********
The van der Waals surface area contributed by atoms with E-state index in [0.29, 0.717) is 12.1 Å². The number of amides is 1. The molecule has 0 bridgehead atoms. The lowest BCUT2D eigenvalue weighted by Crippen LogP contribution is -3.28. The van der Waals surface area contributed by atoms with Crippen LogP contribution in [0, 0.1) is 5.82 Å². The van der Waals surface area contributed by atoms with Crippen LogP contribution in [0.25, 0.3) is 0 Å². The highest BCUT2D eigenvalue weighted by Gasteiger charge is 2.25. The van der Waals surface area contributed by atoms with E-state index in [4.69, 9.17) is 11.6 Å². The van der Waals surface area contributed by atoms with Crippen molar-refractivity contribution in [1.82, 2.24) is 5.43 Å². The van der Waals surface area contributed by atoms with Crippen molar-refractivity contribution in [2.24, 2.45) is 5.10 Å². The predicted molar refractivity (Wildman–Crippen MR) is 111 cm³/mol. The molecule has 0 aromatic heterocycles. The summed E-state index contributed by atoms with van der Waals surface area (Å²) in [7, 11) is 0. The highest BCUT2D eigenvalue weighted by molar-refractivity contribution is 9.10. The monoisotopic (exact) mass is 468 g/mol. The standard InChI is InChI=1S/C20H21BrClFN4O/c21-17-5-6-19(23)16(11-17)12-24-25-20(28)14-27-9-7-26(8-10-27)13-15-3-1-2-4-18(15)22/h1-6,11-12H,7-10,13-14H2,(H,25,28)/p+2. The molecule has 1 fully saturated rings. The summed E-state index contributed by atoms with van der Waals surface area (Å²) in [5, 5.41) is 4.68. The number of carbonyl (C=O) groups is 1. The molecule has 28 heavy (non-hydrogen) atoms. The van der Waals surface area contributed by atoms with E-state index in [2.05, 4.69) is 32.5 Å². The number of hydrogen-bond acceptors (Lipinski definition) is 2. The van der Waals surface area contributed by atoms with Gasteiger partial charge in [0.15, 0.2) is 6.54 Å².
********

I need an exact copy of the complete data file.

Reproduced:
The van der Waals surface area contributed by atoms with E-state index in [0.29, 0.717) is 12.1 Å². The number of amides is 1. The molecule has 0 bridgehead atoms. The lowest BCUT2D eigenvalue weighted by Crippen LogP contribution is -3.28. The van der Waals surface area contributed by atoms with Crippen LogP contribution in [0, 0.1) is 5.82 Å². The van der Waals surface area contributed by atoms with Crippen LogP contribution in [0.25, 0.3) is 0 Å². The highest BCUT2D eigenvalue weighted by Gasteiger charge is 2.25. The van der Waals surface area contributed by atoms with E-state index in [4.69, 9.17) is 11.6 Å². The van der Waals surface area contributed by atoms with Crippen molar-refractivity contribution in [1.82, 2.24) is 5.43 Å². The van der Waals surface area contributed by atoms with Crippen molar-refractivity contribution in [2.24, 2.45) is 5.10 Å². The predicted molar refractivity (Wildman–Crippen MR) is 111 cm³/mol. The molecule has 0 aromatic heterocycles. The summed E-state index contributed by atoms with van der Waals surface area (Å²) in [7, 11) is 0. The highest BCUT2D eigenvalue weighted by molar-refractivity contribution is 9.10. The monoisotopic (exact) mass is 468 g/mol. The standard InChI is InChI=1S/C20H21BrClFN4O/c21-17-5-6-19(23)16(11-17)12-24-25-20(28)14-27-9-7-26(8-10-27)13-15-3-1-2-4-18(15)22/h1-6,11-12H,7-10,13-14H2,(H,25,28)/p+2. The molecule has 1 fully saturated rings. The summed E-state index contributed by atoms with van der Waals surface area (Å²) in [5, 5.41) is 4.68. The number of carbonyl (C=O) groups is 1. The molecule has 28 heavy (non-hydrogen) atoms. The van der Waals surface area contributed by atoms with E-state index in [2.05, 4.69) is 32.5 Å². The number of hydrogen-bond acceptors (Lipinski definition) is 2. The van der Waals surface area contributed by atoms with Gasteiger partial charge in [0.15, 0.2) is 6.54 Å².